As screw connections like these were not common to date and had been realised for the first time in France with the Musée des Confluences, several independent institutes had to be involved and also the European Committee for Standardisation. In the meantime this kind of technique has been mentioned in a commentary on EN 1090, which is the currently valid European standard for the execution of steel structures.
Newly developed flush ventilation windows and natural smoke and heat exhaust ventilators (type NRWG)
For the first time also flush ventilation windows and natural smoke and heat exhaust ventilators (type NRWG) were developed. Over 200 flush ventilation windows with sizes of 2.6 x 1.5 metres were manufactured by Josef Gartner in Gundelfingen, Bavaria and tested regarding permanent functionality, air and water tightness. In addition all fire protection tests were carried out which were necessary to achieve the European approval as NRWGventilators. These were manufactured in eleven different geometries from the parallelogram to the triangle.
The primary and secondary steel structure has a total glass area of 3,500 square metres and consists of double laminated safety glass with 1.52 mm PVB interlayer. Depending on size and wind load the thickness of the individual heat strengthened (TVG) glass panes varies between 8, 10 and 12 mm. The double curved glass in the cone consist of 2 x 8 mm float with 1.52 mm PVB interlayer and adhesive SG profiles for fixing to the steelwork by others. An intermediate cover made of heated glass ensures the quick defrosting of snow accumulated within the funnel. The heated glass consists of 15 + 6 + 19 + 19 mm toughened glass and a 1.52 mm PVB interlayer. The heating coating with a total of six different heating circuits is applied on the 6 mm thick glass pane.
Spherically curved glass panes had to be manufactured for the crystal with curves approaching the limits of what is technically feasible. Each pane is bent in two axes. The four lower funnel panes in the crystal had to be manufactured with radii below 500 mm which is a curving similar to a cockpit window of a jet plane. For this purpose the extra-large panes with an edge length of up to 4.5 metres had to be manufactured, formed and hot bent multiple times. Only then the edges could be ground and cut to their exact dimensions so that they fit with milimetre precision. The spherically curved glass panes in the lower area of the funnel are only held in position horizontally by means of silicone adhesive (structural glazing). These panes have to withstand wind loads of up to 0.6 kN/m² in the entrance lobby.
A cloud made of stainless steel and argon filled panes
Eleven sub-areas of the stainless steel-clad cloud are glazed and provide natural daylight in the museums rooms. Also these glass areas had to fulfill special acoustic requirements all panes were made of laminated glass with argon filling and a Stopray Clearvision coating. Brasserie, boutique and the “Salle de Reception“ are situated below and on the cloud. The three glazed lounges consist of a steel-glass construction with an area of 1,000 square metres and partly highly inclined sub-areas. All double glazed units are provided with argon filling and a Planibel Energy coating.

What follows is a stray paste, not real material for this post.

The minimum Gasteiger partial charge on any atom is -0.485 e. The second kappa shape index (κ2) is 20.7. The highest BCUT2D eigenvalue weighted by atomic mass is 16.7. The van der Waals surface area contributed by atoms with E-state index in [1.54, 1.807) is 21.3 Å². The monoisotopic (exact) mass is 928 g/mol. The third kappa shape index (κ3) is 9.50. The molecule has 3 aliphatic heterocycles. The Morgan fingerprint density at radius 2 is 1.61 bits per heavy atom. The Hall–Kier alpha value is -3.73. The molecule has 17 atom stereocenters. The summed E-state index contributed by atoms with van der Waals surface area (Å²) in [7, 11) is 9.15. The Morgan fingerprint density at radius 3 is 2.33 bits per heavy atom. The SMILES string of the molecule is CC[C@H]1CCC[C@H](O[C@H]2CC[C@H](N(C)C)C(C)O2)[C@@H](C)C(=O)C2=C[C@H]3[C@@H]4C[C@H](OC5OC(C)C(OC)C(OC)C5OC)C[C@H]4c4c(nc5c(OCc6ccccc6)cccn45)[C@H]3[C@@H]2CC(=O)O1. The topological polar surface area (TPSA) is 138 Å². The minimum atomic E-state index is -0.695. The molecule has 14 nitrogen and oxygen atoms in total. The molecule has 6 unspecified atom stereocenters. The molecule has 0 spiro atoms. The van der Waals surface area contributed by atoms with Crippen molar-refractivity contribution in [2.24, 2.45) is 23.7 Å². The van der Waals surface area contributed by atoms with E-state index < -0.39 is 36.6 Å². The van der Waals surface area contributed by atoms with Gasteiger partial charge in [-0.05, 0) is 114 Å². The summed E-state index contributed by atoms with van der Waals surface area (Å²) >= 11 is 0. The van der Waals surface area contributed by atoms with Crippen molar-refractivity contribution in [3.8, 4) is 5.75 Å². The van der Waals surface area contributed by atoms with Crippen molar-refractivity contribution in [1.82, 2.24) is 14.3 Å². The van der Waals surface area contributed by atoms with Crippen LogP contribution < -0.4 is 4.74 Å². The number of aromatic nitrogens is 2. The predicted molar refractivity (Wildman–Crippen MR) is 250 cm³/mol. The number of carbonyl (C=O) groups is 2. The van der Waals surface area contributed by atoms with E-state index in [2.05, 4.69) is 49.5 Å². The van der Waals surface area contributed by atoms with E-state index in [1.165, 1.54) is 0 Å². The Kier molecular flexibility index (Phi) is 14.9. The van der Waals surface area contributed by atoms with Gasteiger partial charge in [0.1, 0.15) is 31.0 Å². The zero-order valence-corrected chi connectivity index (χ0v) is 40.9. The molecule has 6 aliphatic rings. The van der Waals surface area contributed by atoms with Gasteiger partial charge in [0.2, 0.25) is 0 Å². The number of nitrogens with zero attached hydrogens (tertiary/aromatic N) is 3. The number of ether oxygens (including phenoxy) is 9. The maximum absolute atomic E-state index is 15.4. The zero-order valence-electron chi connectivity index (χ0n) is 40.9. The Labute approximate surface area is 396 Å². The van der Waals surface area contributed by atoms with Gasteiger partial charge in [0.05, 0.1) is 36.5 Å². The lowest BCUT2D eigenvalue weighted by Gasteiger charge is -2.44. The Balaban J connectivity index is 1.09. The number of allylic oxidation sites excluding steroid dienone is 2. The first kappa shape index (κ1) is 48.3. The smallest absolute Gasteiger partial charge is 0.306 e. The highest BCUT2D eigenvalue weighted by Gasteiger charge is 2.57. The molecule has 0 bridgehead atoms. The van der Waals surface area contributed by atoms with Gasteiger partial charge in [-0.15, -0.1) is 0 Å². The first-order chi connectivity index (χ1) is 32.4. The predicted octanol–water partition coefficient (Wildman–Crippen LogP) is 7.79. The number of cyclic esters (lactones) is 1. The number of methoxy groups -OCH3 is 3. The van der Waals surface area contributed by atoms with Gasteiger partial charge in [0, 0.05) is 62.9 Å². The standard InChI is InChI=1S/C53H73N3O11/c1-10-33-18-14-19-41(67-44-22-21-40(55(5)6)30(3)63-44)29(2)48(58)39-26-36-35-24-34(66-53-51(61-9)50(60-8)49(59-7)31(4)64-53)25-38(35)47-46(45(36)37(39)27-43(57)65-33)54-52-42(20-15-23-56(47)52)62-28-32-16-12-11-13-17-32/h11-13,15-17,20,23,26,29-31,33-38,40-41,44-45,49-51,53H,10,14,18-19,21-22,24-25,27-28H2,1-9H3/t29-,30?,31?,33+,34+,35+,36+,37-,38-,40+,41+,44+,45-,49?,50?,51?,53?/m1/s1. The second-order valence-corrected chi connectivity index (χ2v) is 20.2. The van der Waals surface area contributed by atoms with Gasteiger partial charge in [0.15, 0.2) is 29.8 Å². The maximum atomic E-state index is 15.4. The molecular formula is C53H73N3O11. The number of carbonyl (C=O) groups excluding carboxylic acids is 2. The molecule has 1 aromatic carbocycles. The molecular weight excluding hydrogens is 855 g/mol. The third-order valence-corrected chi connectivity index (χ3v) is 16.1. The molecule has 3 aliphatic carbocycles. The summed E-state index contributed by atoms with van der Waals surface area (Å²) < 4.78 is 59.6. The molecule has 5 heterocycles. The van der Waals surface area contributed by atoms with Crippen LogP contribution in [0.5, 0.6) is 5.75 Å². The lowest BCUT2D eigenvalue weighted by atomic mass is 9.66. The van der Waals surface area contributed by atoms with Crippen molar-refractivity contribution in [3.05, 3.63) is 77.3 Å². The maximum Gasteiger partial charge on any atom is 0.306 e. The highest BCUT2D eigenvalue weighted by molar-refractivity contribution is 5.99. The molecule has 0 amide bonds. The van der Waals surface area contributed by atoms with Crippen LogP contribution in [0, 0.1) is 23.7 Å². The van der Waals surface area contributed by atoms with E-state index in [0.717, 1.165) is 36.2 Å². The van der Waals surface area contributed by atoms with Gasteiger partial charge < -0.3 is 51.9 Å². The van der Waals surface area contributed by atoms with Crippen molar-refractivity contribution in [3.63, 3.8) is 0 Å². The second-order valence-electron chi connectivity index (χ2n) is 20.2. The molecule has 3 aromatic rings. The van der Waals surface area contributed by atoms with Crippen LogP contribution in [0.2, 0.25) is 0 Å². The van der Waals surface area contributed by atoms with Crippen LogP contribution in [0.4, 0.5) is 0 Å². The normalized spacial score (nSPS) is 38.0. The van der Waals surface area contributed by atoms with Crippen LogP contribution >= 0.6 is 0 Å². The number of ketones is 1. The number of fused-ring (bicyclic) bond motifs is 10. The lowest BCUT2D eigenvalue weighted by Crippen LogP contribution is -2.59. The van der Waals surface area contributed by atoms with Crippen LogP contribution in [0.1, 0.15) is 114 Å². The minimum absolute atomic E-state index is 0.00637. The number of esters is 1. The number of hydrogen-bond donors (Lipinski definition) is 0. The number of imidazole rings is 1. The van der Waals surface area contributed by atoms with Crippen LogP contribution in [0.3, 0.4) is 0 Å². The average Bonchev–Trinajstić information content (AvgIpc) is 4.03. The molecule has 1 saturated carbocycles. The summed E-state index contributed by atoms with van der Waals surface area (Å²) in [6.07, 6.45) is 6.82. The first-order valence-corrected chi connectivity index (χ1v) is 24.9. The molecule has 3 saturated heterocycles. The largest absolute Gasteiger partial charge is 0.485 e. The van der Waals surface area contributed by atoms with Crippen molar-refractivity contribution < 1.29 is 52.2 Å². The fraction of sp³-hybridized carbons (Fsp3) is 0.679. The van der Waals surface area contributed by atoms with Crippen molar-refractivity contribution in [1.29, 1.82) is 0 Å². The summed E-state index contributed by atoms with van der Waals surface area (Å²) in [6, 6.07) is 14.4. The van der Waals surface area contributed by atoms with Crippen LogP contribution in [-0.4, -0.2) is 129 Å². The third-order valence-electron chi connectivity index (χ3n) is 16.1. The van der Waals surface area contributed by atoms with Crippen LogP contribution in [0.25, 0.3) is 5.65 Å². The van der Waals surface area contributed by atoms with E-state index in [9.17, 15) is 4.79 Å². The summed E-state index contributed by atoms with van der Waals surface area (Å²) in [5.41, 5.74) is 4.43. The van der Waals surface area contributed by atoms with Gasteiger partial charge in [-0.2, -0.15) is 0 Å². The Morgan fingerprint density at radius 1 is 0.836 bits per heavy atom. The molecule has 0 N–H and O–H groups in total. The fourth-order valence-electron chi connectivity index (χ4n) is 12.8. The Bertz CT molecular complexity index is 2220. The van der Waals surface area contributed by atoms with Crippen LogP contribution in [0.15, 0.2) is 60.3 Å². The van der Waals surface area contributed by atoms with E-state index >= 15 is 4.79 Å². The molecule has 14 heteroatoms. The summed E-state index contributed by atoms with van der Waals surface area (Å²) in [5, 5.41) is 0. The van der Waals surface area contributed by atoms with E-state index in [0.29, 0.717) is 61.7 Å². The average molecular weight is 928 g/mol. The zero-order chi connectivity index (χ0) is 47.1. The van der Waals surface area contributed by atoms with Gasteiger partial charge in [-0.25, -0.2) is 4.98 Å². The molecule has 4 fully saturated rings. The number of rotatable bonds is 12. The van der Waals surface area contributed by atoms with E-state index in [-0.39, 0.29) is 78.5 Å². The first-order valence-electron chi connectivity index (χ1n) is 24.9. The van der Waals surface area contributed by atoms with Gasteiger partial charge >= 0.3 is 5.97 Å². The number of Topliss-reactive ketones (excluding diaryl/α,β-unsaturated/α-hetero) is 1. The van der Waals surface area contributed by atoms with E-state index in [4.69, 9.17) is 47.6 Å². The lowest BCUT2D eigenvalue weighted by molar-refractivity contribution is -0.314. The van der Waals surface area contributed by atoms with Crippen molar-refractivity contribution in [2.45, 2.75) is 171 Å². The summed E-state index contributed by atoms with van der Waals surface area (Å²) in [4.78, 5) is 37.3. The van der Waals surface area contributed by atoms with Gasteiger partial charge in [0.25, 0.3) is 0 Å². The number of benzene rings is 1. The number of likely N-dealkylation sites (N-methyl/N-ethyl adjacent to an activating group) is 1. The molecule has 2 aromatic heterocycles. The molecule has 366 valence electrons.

Installation with ball joints and pre-assembly in the factory In order to accelerate the installation on site and to reduce installation costs the steel structure was screw-fixed to a large extent and therefore shows only a few welding seams. Gartner has developed rods with double-sided ball joints in order to connect the primary and secondary steel structure. This specific proposal allowed that installation tolerances could be adjusted in all directions. Without this solution, which was not included in the tender, the complex construction would not have been feasible.
The complete structure of the crystal including the 36 metre high funnel in the entrance area has already been preassembled in the factory. This means that there were no steel connections that had not been tested and assembled in the factory prior to delivery to the building site in Lyon. This ensured that the connection fits and the installation on site could be carried out more quickly. Permasteelisa France, a company of the Permasteelisa-Group which is the parent company of Gartner, was responsible for the installation on site. Permasteelisa France has also been acting as the main contractor for Musée des Confluences.
Numerous special transports were necessary for the transportation to site as the largest steel units were up to 4.5 metres wide and 20 metres long. The preassembled glass units were stored temporarily in a warehouse in Lyon and then collected sectionwise for the installation on site.
Owner: Département du Rhône
Client: SERL, Société d’Equipment du Rhône et de Lyon
Project Architect: Coop Himmelb(l)au, Wien
Main Contractor: Vinci Construction France
Facade: Josef Gartner GmbH, Gundelfingen / Germany